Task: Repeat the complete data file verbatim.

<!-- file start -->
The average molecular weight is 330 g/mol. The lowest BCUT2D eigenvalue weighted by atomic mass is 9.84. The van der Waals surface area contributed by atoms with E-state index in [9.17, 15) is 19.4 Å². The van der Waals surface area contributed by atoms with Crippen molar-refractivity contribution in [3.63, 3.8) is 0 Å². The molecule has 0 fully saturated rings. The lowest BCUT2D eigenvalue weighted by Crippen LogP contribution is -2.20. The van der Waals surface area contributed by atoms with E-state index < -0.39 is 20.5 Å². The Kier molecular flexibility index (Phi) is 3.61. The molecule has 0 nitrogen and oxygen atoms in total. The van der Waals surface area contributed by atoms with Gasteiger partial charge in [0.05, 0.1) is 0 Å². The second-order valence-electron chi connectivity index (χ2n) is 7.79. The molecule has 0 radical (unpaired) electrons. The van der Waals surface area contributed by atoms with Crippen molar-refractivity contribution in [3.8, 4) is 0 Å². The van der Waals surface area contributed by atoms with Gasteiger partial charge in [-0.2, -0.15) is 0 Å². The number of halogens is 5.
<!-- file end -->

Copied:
The average molecular weight is 330 g/mol. The lowest BCUT2D eigenvalue weighted by atomic mass is 9.84. The van der Waals surface area contributed by atoms with E-state index in [9.17, 15) is 19.4 Å². The van der Waals surface area contributed by atoms with Crippen molar-refractivity contribution in [3.63, 3.8) is 0 Å². The molecule has 0 fully saturated rings. The lowest BCUT2D eigenvalue weighted by Crippen LogP contribution is -2.20. The van der Waals surface area contributed by atoms with E-state index < -0.39 is 20.5 Å². The Kier molecular flexibility index (Phi) is 3.61. The molecule has 0 nitrogen and oxygen atoms in total. The van der Waals surface area contributed by atoms with Gasteiger partial charge in [0.05, 0.1) is 0 Å². The second-order valence-electron chi connectivity index (χ2n) is 7.79. The molecule has 0 radical (unpaired) electrons. The van der Waals surface area contributed by atoms with Crippen molar-refractivity contribution in [3.8, 4) is 0 Å². The van der Waals surface area contributed by atoms with Gasteiger partial charge in [-0.2, -0.15) is 0 Å². The number of halogens is 5.